Roadkill is an animal or animals that have been struck and killed by motor vehicles on highways. Wildlife-vehicle collisions (WVC) have increasingly been the topic of academic research to understand the causes, and how it can be mitigated.

Roadkill is associated with increasing automobile speed in the early century. A contemporary naturalist J. Grinnell, noted in 1920 that "Roadkill is a relatively new source of fatality.",

In Europe and North America, deer are the animal most likely to cause vehicle damage. In Australia, specific actions taken to protect against the variety of animals that can damage vehicles, indicate the Australian experience has some unique features with roadkill.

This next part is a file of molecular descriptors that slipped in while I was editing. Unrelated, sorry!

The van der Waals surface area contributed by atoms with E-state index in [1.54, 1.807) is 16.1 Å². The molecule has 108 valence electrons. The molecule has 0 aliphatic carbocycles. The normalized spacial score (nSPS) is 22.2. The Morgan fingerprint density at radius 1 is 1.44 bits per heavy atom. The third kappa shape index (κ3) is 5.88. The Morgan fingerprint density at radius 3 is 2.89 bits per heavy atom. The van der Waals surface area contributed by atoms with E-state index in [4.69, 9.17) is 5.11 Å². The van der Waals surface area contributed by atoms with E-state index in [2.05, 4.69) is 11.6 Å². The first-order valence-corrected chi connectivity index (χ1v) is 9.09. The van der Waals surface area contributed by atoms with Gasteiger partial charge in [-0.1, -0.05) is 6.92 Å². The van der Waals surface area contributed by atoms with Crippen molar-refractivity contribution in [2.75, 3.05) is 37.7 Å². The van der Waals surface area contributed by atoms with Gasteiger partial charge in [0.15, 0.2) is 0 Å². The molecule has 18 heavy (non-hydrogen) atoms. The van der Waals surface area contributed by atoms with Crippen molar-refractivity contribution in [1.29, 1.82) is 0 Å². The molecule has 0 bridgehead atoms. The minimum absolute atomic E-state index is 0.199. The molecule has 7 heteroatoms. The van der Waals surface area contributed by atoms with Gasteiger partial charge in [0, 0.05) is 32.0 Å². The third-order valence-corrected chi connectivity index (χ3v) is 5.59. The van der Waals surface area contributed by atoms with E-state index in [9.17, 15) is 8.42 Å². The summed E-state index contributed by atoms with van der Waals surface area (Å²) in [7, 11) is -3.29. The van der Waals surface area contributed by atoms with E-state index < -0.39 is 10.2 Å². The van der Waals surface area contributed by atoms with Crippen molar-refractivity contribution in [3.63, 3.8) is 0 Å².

The development of roads affects wildlife by altering and isolating habitat and populations, deterring the movement of wildlife, and resulting in extensive wildlife mortality.

One writer states that "our insulated industrialized culture keeps us disconnected from life beyond our windshields."Driving "mindlessly" without paying attention to the movements of others in the vehicle's path, driving at speeds that do not allow stopping, and distractions contribute to the death toll.

Very large numbers of mammals, birds, reptiles, amphibians and invertebrates are killed on the world's roads every day. The number of animals killed in the United States has been estimated at a million per day. About 350,000 to 27 million birds are estimated to be killed on European roads each year

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